History of Nevada State Printing

old press

On January 10, 1865, the governor signed an act passed by the Nevada State Legislature creating the office of the State Printer to take care of the State’s printing needs. This was done through contracting with private sector printers. State Printing as we know it today was created when the 1879 Legislature eliminated the State Printer and created the office of Superintendent of State Printing, specially directing the Superintendent to “employ such compositors, pressmen, or assistants, as the exigency of the work may, from time to time, require ...” The act led to the construction in 1885-86 of the State Printing Building, the second-oldest structure built by the State in the Capitol Complex. The building housed State Printing for nearly 80 years. It now houses part of the Division of Archives and Records. State Printing moved to its current location in 1964.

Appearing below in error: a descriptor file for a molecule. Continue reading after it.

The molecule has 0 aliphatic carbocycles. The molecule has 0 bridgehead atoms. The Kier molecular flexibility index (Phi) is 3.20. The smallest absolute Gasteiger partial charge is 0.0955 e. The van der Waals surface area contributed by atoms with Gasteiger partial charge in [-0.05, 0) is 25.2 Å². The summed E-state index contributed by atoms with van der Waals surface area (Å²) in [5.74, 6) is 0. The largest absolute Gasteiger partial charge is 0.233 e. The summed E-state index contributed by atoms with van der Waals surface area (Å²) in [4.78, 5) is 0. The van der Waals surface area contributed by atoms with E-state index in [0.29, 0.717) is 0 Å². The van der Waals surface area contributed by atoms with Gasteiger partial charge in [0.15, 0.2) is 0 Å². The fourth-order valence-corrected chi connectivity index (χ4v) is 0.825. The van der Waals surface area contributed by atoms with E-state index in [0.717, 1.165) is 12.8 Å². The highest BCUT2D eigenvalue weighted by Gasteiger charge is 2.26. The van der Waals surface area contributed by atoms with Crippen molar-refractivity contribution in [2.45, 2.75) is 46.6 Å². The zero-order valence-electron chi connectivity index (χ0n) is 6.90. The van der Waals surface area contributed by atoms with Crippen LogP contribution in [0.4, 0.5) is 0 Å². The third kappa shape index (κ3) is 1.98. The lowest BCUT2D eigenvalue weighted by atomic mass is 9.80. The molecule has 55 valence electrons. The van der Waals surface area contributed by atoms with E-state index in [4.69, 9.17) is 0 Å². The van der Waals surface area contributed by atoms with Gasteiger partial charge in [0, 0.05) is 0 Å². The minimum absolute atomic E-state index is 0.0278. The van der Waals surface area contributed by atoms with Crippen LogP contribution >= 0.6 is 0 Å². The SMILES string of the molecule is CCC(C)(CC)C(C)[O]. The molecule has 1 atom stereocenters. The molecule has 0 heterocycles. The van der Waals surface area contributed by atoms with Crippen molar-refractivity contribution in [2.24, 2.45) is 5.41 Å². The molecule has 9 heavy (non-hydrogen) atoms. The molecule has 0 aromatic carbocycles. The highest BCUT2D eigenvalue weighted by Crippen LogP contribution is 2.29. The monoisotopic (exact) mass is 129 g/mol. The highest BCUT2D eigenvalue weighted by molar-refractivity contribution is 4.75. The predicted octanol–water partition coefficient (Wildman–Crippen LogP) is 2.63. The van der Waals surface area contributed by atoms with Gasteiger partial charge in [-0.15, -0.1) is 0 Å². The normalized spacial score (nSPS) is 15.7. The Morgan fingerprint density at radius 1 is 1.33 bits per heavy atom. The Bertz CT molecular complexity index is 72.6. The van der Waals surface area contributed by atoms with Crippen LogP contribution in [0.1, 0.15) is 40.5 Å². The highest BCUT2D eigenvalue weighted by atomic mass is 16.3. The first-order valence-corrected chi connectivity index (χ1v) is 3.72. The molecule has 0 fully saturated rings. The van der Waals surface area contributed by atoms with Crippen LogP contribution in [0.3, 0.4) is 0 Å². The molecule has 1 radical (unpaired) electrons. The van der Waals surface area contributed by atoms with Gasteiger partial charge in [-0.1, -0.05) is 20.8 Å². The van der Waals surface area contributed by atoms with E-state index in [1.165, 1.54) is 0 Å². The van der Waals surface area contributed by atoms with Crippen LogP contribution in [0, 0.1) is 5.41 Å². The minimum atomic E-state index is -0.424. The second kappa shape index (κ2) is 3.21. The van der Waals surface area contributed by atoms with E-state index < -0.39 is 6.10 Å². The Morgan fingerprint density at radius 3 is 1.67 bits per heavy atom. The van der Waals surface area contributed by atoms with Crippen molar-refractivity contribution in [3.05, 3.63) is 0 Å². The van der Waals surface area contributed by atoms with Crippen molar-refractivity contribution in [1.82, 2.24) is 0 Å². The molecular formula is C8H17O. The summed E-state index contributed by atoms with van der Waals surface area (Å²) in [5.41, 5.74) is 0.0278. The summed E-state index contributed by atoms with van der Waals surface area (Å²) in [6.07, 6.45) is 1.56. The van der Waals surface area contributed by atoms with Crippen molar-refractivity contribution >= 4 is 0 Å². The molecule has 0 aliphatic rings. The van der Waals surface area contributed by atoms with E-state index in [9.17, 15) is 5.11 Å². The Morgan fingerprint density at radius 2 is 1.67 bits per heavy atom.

Nevada State Printing was transferred from the Executive Branch of Nevada to the Legal Division of the Legislative Counsel Bureau as of July 1, 2003. In 2005, the Legislature passed a bill enabling State Printing to accept work from any governmental agencies as well as state agencies, thereby increasing the incoming revenue stream and providing quality affordable printing to more regional entities. In addition to state agencies, our customers include universities and colleges, school districts, city and county governments, and various special districts.